EXPLOREMY LIBRARY
Cars & Motorcycles
Consumer Reports New Cars

Consumer Reports New Cars January 2019

Consumer Reports New Cars will help you decide which new car, suv, minivan, or pick up truck is right for you. We buy every vehicle our engineers test and drive them like you would. We also provide exclusive, real world reliability ratings based on subscribers' experiences with more than 740,000 vehicles.

Country:
United States
Language:
English
Publisher:
Consumer Union
Frequency:
Biannually
Read More

in this issue

2 min.
the cr difference

QUICK—WHICH SUV do you think is the least reliable: an Acura MDX, a BMW X3, or a Chevrolet Tahoe? In order to answer that, you’ll need data—lots of data—from people who own those cars. Fortunately for you, we have that data. And a lot of it. Our one-of-a-kind, real-world reliability ratings are based on members’ experiences with more than 500,000.vehicles reported in the latest Annual Auto Survey. From this, we can provide detailed reliability histories and predict which models are most likely to be trouble-free—or trouble-prone. Whether you’re buying or leasing, you can rely on CR’s ratings and reviews to steer you in the right direction and put the odds in your favor that your car won’t leave you stranded—no matter how long you plan to own it. Our ratings are based on…

2 min.
ask our experts

Q. What’s the difference between lane-departure warning, lane-keeping assist, and lane centering? I’m confused because I’ve seen all three terms used in advertising. Which one sounds an alert, and which one actually takes control of the car? Lane-departure warning is just that: It alerts drivers when they either drive on or cross over a lane line. Both lane-keeping assist and centering include some automated steering. If a driver crosses over a painted line, lane-keeping assist may actively steer the car back between the lines. Lane centering uses the steering to keep a car centered in its lane. Each automaker’s system can work differently, so try them out during a test drive. Q. A car I want to buy advertises “adaptive cruise control.” Is this different from the cruise control I have on…

6 min.
is a lease right for you?

BUYING A VEHICLE with a conventional car loan is pretty straightforward: You borrow money from a bank, credit union, or other lending institution and make monthly payments for some number of years. A chunk of each payment is interest, and the rest is principal. The higher the interest rate, the higher the payment. As you repay the principal, you build equity until—by the end of the loan—the car is all yours. As car prices rise and buyers start to demand the latest safety features that are available only on newer cars, leasing a vehicle has become a mainstream alternative to buying. In a lease, buyers make a monthly payment to drive a new car for a set term. That payment is often less than the monthly cost of financing a new…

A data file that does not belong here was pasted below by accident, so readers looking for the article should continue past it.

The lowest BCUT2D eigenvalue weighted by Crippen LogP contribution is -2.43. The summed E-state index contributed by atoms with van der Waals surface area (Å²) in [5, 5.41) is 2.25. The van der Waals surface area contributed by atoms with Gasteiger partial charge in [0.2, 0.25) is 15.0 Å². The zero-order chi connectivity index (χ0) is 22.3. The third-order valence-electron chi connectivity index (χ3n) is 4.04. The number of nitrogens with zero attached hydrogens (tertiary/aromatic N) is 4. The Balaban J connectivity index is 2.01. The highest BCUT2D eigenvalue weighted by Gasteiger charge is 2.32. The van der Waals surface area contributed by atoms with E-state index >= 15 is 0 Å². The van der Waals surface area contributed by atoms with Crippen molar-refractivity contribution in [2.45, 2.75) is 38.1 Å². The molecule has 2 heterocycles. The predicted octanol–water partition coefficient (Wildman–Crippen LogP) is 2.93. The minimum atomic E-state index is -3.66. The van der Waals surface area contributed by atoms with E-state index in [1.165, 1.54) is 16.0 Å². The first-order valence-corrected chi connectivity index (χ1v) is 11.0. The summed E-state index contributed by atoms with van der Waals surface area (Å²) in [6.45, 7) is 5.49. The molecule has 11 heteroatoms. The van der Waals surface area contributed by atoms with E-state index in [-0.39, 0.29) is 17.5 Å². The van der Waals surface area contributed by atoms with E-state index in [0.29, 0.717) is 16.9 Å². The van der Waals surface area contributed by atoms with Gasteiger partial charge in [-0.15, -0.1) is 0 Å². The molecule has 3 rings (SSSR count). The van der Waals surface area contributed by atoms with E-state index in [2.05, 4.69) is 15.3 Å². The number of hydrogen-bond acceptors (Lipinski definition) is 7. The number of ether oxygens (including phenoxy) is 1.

6 min.
how to avoid the first-year blues

THE RATIONALE FOR buying a new car is fairly simple: You get a vehicle that is more dependable than your old car and has the newest technology and advanced safety features. But the results from Consumer Reports’ exclusive Annual Auto Survey again show that this thinking can backfire if shoppers choose the wrong models. Our newest survey collected data on more than 500,000 vehicles from CR’s members, and from this data, we can let shoppers know which vehicles are likely to have troublesome turbocharged engines, infuriating infotainment systems, and taxing transmissions, among other problems. The survey reinforces our recommendation that consumers should avoid brand-new or redesigned models and wait a year or two until the automaker has had the chance to work out the kinks and headaches that often arise. Here are…

1 min.
reliability predictions

Every year, Consumer Reports surveys its membership, asking them about the problems they experienced with their cars, SUVs, and trucks. This year, the Annual Auto Reliability Survey—the largest of its kind—gathered detailed data on more than half a million vehicles. We analyze 17 trouble areas and weight the severity of each area to create an overall Reliability Score for individual model years. Our predictions for the 2019 models are based on the overall reliability for each car for the past three model years, provided that the vehicle wasn’t changed significantly during that time. The charts that follow present a Predicted Reliability Score on a 0-to-100 point scale to make it easy to compare models. The average score ranges from 41 to 60, better than average ranges from 61-80, and worse than average…

1 min.
redesigned and all-new models

CR also provides reliability ratings for models that are brand-new, redesigned for 2019, or with limited data available. To make these predictions, our auto experts look at the overall history of how a brand has performed and the reliability of the previous generation of a model, if there was one. We also make our judgments by looking at similar models or ones that share components. We can’t score new or redesigned vehicles on a 0-to-100 scale, but we give them a general reliability rating based on this analysis.…